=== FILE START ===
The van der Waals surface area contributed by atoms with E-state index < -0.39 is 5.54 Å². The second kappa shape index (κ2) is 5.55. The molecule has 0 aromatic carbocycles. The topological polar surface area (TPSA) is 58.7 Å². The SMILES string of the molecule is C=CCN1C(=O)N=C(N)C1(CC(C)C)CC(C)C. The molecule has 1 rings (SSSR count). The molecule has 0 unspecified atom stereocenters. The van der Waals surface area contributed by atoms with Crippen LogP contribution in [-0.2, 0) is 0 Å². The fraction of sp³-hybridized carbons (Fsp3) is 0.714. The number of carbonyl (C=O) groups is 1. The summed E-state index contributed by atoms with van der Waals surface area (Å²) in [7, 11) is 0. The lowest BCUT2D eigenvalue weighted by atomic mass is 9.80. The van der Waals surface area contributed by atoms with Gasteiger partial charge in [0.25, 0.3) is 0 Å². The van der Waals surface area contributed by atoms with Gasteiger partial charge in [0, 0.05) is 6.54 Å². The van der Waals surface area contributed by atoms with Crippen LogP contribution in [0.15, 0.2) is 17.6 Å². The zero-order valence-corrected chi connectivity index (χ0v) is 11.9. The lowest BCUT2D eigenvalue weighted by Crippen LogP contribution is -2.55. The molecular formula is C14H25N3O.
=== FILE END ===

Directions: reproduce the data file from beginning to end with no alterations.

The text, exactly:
The van der Waals surface area contributed by atoms with E-state index < -0.39 is 5.54 Å². The second kappa shape index (κ2) is 5.55. The molecule has 0 aromatic carbocycles. The topological polar surface area (TPSA) is 58.7 Å². The SMILES string of the molecule is C=CCN1C(=O)N=C(N)C1(CC(C)C)CC(C)C. The molecule has 1 rings (SSSR count). The molecule has 0 unspecified atom stereocenters. The van der Waals surface area contributed by atoms with Crippen LogP contribution in [-0.2, 0) is 0 Å². The fraction of sp³-hybridized carbons (Fsp3) is 0.714. The number of carbonyl (C=O) groups is 1. The summed E-state index contributed by atoms with van der Waals surface area (Å²) in [7, 11) is 0. The lowest BCUT2D eigenvalue weighted by atomic mass is 9.80. The van der Waals surface area contributed by atoms with Gasteiger partial charge in [0.25, 0.3) is 0 Å². The van der Waals surface area contributed by atoms with Gasteiger partial charge in [0, 0.05) is 6.54 Å². The van der Waals surface area contributed by atoms with Crippen LogP contribution in [0.15, 0.2) is 17.6 Å². The zero-order valence-corrected chi connectivity index (χ0v) is 11.9. The lowest BCUT2D eigenvalue weighted by Crippen LogP contribution is -2.55. The molecular formula is C14H25N3O.